NBFCs, HFCs offload risky realty loans to special situation funds

Global funds such as Oaktree Capital, SSG Capital, Farallon Capital have lapped up most of these loans.
Saddled with risky real estate loans, non-banking financial companies (NBFCs) and housing finance companies (HFCs) are selling their portfolios to special situation funds.

The liquidity crunch faced by NBFCs since the IL&FS (Infrastructure Leasing & Financial Services) default in 2018 notwithstanding, the pandemic and subsequent lockdown have made developer loans riskier.

Though the moratorium on loan repayments has been extended to developers till August, experts believe they could struggle to repay lenders.

In the last couple of weeks, over Rs 6,000 crore of such loans have been sold or refinanced by the likes of ECL Finance — Edelweiss’ NBFC arm — and Indiabulls Housing Finance.  Close to Rs 8,000 crore of such loans could be sold or refinanced in FY21, according to bankers deal in such transactions.

Global funds like Oaktree Capital, SSG Capital, and Farallon Capital have bagged most of these loans.

Close to $50 billion (Rs 3.5 trillion) in developer loans are still on the books of NBFCs and HFCs, part of which needs to find new takers, said Ashish Khandelia, founder of Certus Capital and former head of KKR’s India realty arm, who was involved in the Oaktree-DHFL deal.

“A lot of discussions happened last year, following the first trade of Rs 1,375 crore by DHFL. However, the bid-ask remained high between sellers and buyers. Now, given the Covid and other issues, the pace is accelerating,” said Khandelia.

Recently, Indiabulls refinanced part of its real estate deals with Oaktree through non-convertible debentures. In this, the latter holds a senior position in collection of cash flows, while the former holds a junior position. The underlying security is mortgaged to both.

Oaktree Capital acquired loans worth Rs 1,375 crore from DHFL in January 2019. Oaktree declined to comment.

“It will help generate liquidity and rebalance our book, which is granular. In one year, we want retail loans to be 90 per cent of our loan book,” said Gagan Banga, vice-chairman and MD of Indiabulls Housing Finance. Indiabulls had a loan book of Rs 69,676 crore as of March, and has Rs 25,000 crore of developer loans.

ECL Finance also sold realty loans worth Rs 4,000 crore to Farallon Capital and SSG Capital, according to reports.

An Edelweiss spokesperson said the group recently finalised a sell-down transaction of Rs 4,000 crore with two global investors, in continuation of the strategy to move the wholesale book into fund format.

“We intend to sell down another Rs 3,000 crore of our wholesale portfolio in FY21, and bring it down to zero in the next two years,” the spokesperson said.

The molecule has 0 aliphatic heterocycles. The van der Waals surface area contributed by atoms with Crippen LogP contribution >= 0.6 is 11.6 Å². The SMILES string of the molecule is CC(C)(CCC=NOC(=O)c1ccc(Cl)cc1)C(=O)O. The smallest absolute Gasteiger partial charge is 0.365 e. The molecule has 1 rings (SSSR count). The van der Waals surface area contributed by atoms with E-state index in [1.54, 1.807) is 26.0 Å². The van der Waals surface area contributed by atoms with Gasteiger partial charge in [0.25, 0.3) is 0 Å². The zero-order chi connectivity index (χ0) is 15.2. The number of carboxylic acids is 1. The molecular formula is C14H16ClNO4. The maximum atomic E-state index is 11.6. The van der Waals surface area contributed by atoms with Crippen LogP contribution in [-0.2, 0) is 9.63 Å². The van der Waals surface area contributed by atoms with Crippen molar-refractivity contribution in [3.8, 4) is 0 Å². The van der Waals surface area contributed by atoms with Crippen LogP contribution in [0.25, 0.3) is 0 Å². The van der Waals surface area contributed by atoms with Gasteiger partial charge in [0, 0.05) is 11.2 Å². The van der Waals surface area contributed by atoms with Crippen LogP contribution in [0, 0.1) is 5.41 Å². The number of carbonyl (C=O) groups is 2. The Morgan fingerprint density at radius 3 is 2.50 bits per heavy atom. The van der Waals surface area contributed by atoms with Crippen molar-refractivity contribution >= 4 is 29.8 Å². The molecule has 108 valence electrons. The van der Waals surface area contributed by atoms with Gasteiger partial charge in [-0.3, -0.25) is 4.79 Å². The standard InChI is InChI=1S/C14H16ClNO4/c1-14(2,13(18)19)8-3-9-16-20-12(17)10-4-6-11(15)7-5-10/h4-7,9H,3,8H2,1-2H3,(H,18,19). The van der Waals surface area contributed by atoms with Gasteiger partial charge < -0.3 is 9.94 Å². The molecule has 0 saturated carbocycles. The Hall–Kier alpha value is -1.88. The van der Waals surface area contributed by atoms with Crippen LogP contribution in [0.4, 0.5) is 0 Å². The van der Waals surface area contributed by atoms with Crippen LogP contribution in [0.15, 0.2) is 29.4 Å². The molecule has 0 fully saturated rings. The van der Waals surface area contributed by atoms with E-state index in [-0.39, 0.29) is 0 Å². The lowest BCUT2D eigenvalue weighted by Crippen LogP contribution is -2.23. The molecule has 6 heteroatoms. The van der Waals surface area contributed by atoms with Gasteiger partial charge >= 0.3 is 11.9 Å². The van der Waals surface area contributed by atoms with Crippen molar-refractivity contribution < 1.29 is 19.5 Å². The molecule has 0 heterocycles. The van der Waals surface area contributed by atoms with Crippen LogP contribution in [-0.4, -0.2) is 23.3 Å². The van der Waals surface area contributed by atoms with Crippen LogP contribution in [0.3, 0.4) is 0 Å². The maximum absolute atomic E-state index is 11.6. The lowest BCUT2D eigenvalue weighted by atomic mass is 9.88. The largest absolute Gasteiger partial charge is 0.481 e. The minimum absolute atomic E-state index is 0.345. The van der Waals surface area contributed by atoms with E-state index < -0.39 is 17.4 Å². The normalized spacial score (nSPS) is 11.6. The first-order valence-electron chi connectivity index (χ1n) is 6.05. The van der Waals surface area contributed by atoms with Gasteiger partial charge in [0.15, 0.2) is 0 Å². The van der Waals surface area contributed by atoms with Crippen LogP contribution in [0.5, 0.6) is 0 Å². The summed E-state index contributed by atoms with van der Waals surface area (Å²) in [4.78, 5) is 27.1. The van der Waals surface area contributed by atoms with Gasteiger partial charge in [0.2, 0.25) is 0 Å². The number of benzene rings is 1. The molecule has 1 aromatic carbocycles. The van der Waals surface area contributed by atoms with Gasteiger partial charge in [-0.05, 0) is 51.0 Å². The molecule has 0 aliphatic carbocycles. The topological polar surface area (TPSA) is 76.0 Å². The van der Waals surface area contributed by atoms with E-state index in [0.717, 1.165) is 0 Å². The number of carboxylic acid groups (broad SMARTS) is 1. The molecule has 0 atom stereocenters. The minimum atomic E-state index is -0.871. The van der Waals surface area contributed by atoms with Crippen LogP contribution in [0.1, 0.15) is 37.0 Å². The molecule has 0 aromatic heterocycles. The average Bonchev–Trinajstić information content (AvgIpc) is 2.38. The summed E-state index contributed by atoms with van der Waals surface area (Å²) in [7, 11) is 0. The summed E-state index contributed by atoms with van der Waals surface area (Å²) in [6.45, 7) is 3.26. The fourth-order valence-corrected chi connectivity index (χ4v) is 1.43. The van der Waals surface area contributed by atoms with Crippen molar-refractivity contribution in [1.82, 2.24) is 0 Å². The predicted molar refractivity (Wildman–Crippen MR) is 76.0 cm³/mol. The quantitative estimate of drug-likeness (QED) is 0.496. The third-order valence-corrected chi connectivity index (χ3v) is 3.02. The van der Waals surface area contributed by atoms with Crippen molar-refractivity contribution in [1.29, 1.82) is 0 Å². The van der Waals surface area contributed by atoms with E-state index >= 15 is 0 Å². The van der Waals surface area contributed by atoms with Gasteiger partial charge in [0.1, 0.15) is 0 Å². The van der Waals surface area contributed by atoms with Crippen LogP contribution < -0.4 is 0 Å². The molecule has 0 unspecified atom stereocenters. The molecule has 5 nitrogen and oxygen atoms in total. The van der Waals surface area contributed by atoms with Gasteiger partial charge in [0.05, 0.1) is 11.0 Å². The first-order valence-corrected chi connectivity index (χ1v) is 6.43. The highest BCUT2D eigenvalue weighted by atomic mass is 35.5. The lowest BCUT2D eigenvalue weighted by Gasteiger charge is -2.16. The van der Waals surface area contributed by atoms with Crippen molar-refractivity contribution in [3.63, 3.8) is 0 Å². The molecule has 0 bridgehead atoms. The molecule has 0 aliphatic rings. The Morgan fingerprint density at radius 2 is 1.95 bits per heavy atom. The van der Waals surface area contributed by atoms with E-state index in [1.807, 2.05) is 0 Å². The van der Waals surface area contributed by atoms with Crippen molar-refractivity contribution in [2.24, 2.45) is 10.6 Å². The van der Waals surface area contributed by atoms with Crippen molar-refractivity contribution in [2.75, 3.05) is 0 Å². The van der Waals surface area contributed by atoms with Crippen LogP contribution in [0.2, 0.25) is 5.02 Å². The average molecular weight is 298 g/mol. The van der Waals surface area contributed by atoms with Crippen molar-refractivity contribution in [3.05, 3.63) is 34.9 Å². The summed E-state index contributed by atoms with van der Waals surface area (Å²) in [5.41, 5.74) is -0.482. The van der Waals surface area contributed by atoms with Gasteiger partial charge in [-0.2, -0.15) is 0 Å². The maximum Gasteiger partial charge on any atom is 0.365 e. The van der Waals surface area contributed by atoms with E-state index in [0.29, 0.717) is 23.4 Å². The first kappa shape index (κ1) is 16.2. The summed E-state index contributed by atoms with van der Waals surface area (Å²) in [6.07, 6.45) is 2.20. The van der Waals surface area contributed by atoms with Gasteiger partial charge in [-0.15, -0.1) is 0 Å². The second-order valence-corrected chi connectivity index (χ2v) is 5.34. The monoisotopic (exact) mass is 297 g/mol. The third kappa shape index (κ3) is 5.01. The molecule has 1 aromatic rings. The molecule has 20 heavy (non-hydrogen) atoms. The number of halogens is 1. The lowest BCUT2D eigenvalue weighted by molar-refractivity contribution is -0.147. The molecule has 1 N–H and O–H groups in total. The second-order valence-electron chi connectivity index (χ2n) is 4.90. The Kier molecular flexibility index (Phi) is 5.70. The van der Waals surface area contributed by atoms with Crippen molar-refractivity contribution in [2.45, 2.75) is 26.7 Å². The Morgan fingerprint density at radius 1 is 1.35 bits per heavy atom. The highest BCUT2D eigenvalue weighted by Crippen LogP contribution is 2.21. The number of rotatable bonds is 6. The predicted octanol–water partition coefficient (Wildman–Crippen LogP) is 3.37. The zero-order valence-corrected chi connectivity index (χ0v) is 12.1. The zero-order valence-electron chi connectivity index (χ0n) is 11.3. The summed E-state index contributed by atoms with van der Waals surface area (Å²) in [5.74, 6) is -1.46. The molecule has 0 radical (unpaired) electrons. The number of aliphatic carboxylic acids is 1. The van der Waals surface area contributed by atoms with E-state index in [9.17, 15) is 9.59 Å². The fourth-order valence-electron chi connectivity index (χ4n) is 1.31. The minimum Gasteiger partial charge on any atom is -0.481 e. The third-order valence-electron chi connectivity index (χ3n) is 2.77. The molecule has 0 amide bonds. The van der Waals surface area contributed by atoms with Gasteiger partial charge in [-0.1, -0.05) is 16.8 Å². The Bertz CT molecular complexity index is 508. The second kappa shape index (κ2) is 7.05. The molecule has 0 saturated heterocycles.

The spokesperson added: “We are in a unique position as we have a strong alternatives assets business (the largest in India), and have been able to move the wholesale credit book into a fund format quickly. On the retail front, we remain focused on a tech-enabled co-origination strategy, which is capital light, with banks.”

Edelweiss had a wholesale loan book of Rs 8,393 crore as of the March 2020 quarter.

IIFL Finance is said to be in talks with SSG Capital and Apollo Global Management to sell its real estate book of Rs 4,560 crore.

However, Balaji Raghavan, managing partner and senior fund manager at IIFL, said that no such deal had taken place. He, however, said that IIFL Finance was in talks with various investors to raise funds and get last-mile financing to complete projects. “We want to be asset-light and come up with multiple platforms to invest,” he added.

Industry experts say selling loans is a prudent move in the present context.

“Most NBFCs are still facing acute liquidity crunch and hence trying to conserve whatever capital is available, by being selective in investments. Capital availability for NBFCs from domestic avenues remains scarce and therefore, selling loan portfolios to PEs/special situation funds, with better liquidity makes a lot of sense,” said Vishal Srivastava, president (corporate finance) of Anarock Capital Advisors.

Srivastava added that this was, in turn, good for the industry as fresh fund infusion could reignite stuck projects and provide the much-needed liquidity to NBFCs.

Vimal Bhandari, vice-chairman and CEO of Arka Fincap, added: “It is a good development from the perspective of stressed assets. Existing lenders would have done deep distressed sales. Buyers (funds) will be able to do a focused job on recovering assets and put in a proper mechanism for recovery.”

Business Standard is now on Telegram.
For insightful reports and views on business, markets, politics and other issues, subscribe to our official Telegram channel